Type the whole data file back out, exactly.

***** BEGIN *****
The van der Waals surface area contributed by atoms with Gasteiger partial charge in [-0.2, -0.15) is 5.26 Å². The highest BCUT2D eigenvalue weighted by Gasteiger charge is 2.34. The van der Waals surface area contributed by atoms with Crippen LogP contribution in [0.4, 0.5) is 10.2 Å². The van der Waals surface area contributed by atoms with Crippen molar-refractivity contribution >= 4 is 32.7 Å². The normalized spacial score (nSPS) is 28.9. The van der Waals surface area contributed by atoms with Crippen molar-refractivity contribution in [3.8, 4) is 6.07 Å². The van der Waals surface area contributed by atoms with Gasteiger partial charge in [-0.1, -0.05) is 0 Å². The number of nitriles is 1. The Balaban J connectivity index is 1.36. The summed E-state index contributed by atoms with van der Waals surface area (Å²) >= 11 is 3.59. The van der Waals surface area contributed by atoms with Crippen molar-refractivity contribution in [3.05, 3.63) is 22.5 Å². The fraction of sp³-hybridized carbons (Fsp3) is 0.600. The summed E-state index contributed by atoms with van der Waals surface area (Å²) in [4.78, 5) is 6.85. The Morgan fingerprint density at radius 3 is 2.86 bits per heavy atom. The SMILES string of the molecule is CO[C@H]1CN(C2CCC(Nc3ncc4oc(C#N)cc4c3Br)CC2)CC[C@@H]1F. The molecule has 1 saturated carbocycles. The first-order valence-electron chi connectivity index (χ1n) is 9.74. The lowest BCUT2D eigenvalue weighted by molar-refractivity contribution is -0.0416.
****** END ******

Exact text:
The van der Waals surface area contributed by atoms with Gasteiger partial charge in [-0.2, -0.15) is 5.26 Å². The highest BCUT2D eigenvalue weighted by Gasteiger charge is 2.34. The van der Waals surface area contributed by atoms with Crippen LogP contribution in [0.4, 0.5) is 10.2 Å². The van der Waals surface area contributed by atoms with Crippen molar-refractivity contribution >= 4 is 32.7 Å². The normalized spacial score (nSPS) is 28.9. The van der Waals surface area contributed by atoms with Crippen molar-refractivity contribution in [3.8, 4) is 6.07 Å². The van der Waals surface area contributed by atoms with Gasteiger partial charge in [-0.1, -0.05) is 0 Å². The number of nitriles is 1. The Balaban J connectivity index is 1.36. The summed E-state index contributed by atoms with van der Waals surface area (Å²) >= 11 is 3.59. The van der Waals surface area contributed by atoms with Crippen molar-refractivity contribution in [3.05, 3.63) is 22.5 Å². The fraction of sp³-hybridized carbons (Fsp3) is 0.600. The summed E-state index contributed by atoms with van der Waals surface area (Å²) in [4.78, 5) is 6.85. The Morgan fingerprint density at radius 3 is 2.86 bits per heavy atom. The SMILES string of the molecule is CO[C@H]1CN(C2CCC(Nc3ncc4oc(C#N)cc4c3Br)CC2)CC[C@@H]1F. The molecule has 1 saturated carbocycles. The first-order valence-electron chi connectivity index (χ1n) is 9.74. The lowest BCUT2D eigenvalue weighted by molar-refractivity contribution is -0.0416.